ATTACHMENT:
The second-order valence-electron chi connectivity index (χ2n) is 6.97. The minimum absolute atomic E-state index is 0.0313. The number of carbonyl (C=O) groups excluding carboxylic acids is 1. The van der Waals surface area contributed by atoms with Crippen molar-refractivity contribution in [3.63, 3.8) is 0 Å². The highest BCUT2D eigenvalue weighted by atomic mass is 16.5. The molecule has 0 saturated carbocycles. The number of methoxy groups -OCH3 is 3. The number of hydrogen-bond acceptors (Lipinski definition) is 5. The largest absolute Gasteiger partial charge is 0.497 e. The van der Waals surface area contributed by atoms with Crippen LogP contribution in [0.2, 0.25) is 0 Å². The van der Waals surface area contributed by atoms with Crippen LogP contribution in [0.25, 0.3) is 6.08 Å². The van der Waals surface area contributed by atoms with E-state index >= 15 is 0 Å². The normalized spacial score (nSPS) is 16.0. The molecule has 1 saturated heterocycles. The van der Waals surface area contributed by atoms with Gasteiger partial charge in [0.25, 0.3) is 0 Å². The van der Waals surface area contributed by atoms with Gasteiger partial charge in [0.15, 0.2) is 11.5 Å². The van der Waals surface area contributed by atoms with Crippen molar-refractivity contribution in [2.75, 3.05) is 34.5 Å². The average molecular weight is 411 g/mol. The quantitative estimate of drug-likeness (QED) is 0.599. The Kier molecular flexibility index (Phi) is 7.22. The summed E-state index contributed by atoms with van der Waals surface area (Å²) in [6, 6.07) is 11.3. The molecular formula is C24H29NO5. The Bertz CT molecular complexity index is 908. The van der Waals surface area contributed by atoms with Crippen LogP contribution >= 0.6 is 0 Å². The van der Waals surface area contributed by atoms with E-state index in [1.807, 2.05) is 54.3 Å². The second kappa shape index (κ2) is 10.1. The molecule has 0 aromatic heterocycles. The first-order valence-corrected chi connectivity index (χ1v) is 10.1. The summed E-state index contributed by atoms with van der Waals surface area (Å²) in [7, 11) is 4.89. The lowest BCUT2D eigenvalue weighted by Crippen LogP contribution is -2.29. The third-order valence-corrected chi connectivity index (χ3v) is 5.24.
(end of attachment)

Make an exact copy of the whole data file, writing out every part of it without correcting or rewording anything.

The second-order valence-electron chi connectivity index (χ2n) is 6.97. The minimum absolute atomic E-state index is 0.0313. The number of carbonyl (C=O) groups excluding carboxylic acids is 1. The van der Waals surface area contributed by atoms with Crippen molar-refractivity contribution in [3.63, 3.8) is 0 Å². The highest BCUT2D eigenvalue weighted by atomic mass is 16.5. The molecule has 0 saturated carbocycles. The number of methoxy groups -OCH3 is 3. The number of hydrogen-bond acceptors (Lipinski definition) is 5. The largest absolute Gasteiger partial charge is 0.497 e. The van der Waals surface area contributed by atoms with Crippen LogP contribution in [0.2, 0.25) is 0 Å². The van der Waals surface area contributed by atoms with Crippen LogP contribution in [0.25, 0.3) is 6.08 Å². The van der Waals surface area contributed by atoms with E-state index >= 15 is 0 Å². The normalized spacial score (nSPS) is 16.0. The molecule has 1 saturated heterocycles. The van der Waals surface area contributed by atoms with Gasteiger partial charge in [0.25, 0.3) is 0 Å². The van der Waals surface area contributed by atoms with Gasteiger partial charge in [0.15, 0.2) is 11.5 Å². The van der Waals surface area contributed by atoms with Crippen molar-refractivity contribution in [2.75, 3.05) is 34.5 Å². The average molecular weight is 411 g/mol. The quantitative estimate of drug-likeness (QED) is 0.599. The Kier molecular flexibility index (Phi) is 7.22. The summed E-state index contributed by atoms with van der Waals surface area (Å²) in [6, 6.07) is 11.3. The molecular formula is C24H29NO5. The Bertz CT molecular complexity index is 908. The van der Waals surface area contributed by atoms with Crippen LogP contribution >= 0.6 is 0 Å². The van der Waals surface area contributed by atoms with E-state index in [1.807, 2.05) is 54.3 Å². The second kappa shape index (κ2) is 10.1. The molecule has 0 aromatic heterocycles. The first-order valence-corrected chi connectivity index (χ1v) is 10.1. The summed E-state index contributed by atoms with van der Waals surface area (Å²) in [7, 11) is 4.89. The lowest BCUT2D eigenvalue weighted by Crippen LogP contribution is -2.29. The third-order valence-corrected chi connectivity index (χ3v) is 5.24.